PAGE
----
Marshall Islands Economy, GDP, Budget, Industry and Agriculture


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Marshall Islands Economy

View the information below regarding the economy of Marshall Islands. The summary and statistics contains gdp, industry, agriculture and more for Marshall Islands. If you need other information please visit the Marshall Islands Country Page.

  • Marshall Islands Government
  • Marshall Islands People
  • Marshall Islands Geography
  • Marshall Islands History

    GDP (current market prices, 2000): $99 million est.
    Natural resources: Marine resources, including mariculture and possible deep seabed minerals.
    Agriculture: Products--Copra (dried coconut meat); taro and breadfruit are subsistence crops.
    Industry: Types--Copra processing, tuna loining.
    Trade: Major trading partners--U.S., Japan, Australia, China, Hong Kong, New Zealand, Taiwan.
    Official currency: U.S. dollar.

    Economy of the Marshall Islands
    The government is the largest employer, employing 64% of the salaried work force. GDP is derived mainly from payments made by the United States under the terms of the Compact of Free Association. Direct U.S. aid accounted for 55% of the Marshalls' $98.5 million budget for fiscal year 2003.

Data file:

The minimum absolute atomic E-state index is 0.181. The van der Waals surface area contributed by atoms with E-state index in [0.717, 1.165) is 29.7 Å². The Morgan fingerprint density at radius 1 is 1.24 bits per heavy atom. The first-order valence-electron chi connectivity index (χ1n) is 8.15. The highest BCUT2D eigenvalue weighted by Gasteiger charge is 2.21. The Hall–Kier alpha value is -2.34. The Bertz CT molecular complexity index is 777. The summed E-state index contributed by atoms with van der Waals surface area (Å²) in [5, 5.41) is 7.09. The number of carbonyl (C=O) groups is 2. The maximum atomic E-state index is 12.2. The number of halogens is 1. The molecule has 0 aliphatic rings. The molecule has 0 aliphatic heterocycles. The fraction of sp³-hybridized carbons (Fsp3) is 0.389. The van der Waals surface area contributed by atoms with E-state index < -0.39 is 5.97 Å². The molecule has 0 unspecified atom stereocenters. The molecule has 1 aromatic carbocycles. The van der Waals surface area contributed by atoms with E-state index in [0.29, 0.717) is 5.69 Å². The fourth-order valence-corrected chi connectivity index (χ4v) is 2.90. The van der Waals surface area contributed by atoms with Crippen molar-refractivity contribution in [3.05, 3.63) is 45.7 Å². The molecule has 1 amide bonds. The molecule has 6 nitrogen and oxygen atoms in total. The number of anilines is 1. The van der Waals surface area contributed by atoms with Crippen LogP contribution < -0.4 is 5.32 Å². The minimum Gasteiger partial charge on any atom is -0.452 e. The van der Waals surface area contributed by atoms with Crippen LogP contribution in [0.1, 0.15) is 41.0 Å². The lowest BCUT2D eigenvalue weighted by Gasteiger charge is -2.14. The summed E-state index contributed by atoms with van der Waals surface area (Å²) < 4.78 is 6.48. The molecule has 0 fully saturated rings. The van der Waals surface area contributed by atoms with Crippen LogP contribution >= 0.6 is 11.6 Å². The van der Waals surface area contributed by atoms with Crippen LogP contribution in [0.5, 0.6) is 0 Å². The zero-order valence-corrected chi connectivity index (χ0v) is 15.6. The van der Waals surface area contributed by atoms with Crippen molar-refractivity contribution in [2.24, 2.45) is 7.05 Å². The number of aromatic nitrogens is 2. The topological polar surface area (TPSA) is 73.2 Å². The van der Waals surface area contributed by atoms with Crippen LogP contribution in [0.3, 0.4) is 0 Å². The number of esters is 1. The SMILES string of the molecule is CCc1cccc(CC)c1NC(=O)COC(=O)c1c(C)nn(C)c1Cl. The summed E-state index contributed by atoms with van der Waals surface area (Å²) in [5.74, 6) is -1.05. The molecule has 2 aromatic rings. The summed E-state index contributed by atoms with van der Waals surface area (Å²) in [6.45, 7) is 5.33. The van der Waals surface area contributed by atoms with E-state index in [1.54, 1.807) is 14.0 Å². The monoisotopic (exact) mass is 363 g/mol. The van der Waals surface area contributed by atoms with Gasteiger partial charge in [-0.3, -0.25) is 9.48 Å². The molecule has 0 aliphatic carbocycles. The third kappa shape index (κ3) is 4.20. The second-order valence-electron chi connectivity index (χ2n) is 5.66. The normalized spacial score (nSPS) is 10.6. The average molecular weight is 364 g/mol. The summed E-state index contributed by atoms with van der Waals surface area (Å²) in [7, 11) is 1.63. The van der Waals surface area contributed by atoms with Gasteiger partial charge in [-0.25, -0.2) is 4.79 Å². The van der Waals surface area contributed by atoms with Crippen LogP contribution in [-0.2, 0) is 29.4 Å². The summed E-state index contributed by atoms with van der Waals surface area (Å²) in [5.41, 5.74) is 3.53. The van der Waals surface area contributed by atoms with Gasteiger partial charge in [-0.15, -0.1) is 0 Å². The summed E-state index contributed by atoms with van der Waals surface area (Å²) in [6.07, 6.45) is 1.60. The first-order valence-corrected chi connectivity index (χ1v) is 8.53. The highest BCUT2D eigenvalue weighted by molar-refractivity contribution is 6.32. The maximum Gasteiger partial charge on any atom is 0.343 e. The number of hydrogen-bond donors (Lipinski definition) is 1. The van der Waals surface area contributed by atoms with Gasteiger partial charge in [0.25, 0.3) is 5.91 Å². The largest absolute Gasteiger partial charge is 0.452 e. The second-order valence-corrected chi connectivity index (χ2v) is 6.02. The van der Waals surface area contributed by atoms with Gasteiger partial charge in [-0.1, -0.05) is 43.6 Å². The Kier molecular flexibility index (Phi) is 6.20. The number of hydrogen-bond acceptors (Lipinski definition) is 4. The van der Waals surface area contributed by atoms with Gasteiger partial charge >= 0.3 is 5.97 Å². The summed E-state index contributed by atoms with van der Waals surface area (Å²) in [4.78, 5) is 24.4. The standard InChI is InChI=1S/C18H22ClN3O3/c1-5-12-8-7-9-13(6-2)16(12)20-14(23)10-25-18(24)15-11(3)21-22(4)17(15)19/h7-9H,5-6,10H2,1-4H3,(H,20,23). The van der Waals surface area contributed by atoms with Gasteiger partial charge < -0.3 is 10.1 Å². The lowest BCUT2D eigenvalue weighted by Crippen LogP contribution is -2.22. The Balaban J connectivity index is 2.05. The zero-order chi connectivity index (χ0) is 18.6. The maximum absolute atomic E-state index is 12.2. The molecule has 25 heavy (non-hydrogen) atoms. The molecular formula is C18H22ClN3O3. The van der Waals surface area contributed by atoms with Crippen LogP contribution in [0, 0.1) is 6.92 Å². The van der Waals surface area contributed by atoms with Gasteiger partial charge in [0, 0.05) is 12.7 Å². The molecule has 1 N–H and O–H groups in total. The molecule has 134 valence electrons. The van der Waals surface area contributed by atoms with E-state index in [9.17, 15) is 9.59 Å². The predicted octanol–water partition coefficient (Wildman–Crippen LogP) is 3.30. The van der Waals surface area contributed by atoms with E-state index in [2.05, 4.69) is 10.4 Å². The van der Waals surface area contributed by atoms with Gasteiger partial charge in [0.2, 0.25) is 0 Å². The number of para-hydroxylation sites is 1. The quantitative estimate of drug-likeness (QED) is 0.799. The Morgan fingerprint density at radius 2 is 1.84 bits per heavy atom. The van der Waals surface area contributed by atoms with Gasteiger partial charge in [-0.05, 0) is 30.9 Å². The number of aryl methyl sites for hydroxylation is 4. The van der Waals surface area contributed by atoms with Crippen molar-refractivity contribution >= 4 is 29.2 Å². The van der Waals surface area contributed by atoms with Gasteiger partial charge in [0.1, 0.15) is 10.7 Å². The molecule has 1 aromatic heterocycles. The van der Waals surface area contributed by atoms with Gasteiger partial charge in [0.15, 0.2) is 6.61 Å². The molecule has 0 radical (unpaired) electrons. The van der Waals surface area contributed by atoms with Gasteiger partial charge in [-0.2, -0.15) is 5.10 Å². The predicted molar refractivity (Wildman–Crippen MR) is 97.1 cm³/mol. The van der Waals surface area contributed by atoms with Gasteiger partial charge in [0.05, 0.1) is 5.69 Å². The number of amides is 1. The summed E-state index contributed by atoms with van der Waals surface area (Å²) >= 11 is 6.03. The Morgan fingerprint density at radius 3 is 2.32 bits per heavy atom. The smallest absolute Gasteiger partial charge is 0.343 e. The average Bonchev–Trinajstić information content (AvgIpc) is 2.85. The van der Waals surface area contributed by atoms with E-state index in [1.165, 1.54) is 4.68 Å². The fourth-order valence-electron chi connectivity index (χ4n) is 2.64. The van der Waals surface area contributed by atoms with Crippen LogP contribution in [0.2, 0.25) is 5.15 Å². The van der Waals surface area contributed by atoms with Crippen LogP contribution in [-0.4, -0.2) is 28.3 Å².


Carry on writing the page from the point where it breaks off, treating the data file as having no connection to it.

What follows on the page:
The economy combines a small subsistence sector and a modern urban sector. In short, fishing and breadfruit, banana, taro, and pandanus cultivation constitute the subsistence sector. On the outer islands, production of copra and handicrafts provides some cash income. The modern service-oriented economy is located in Majuro and Ebeye. It is sustained by government expenditures and the U.S. Army installation at Kwajalein Atoll. The airfield there also serves as a second national hub for international flights.

    The modern sector consists of wholesale and retail trade; restaurants; banking and insurance; construction, repair, and professional services; and copra processing. Copra cake and oil are by far the nation's largest exports. A tuna loining plant employs 580 workers, mostly women, starting at $1.50 per hour. Copra production, the most important single commercial activity for the past 100 years, now depends on government subsidies. The subsidies, more a social policy than an economic strategy, help reduce migration from outer atolls to densely populated Majuro and Ebeye.

    Marine resources, including fishing, aquaculture, tourism development, and agriculture, are top government development priorities. The Marshall Islands sells fishing rights to other nations as a source of income. Since 1990, the Marshall Islands has offered ship registrations under the Marshall Islands flag. It now registers over 600 vessels, the ninth largest fleet in the world, and receives an income of approximately a million dollars annually. As a small nation, the Marshall Islands must import a wide variety of goods, including foodstuffs, consumer goods, machinery, and petroleum products.


  • Marshall Islands Government
  • Marshall Islands People
  • Marshall Islands Geography
  • Marshall Islands History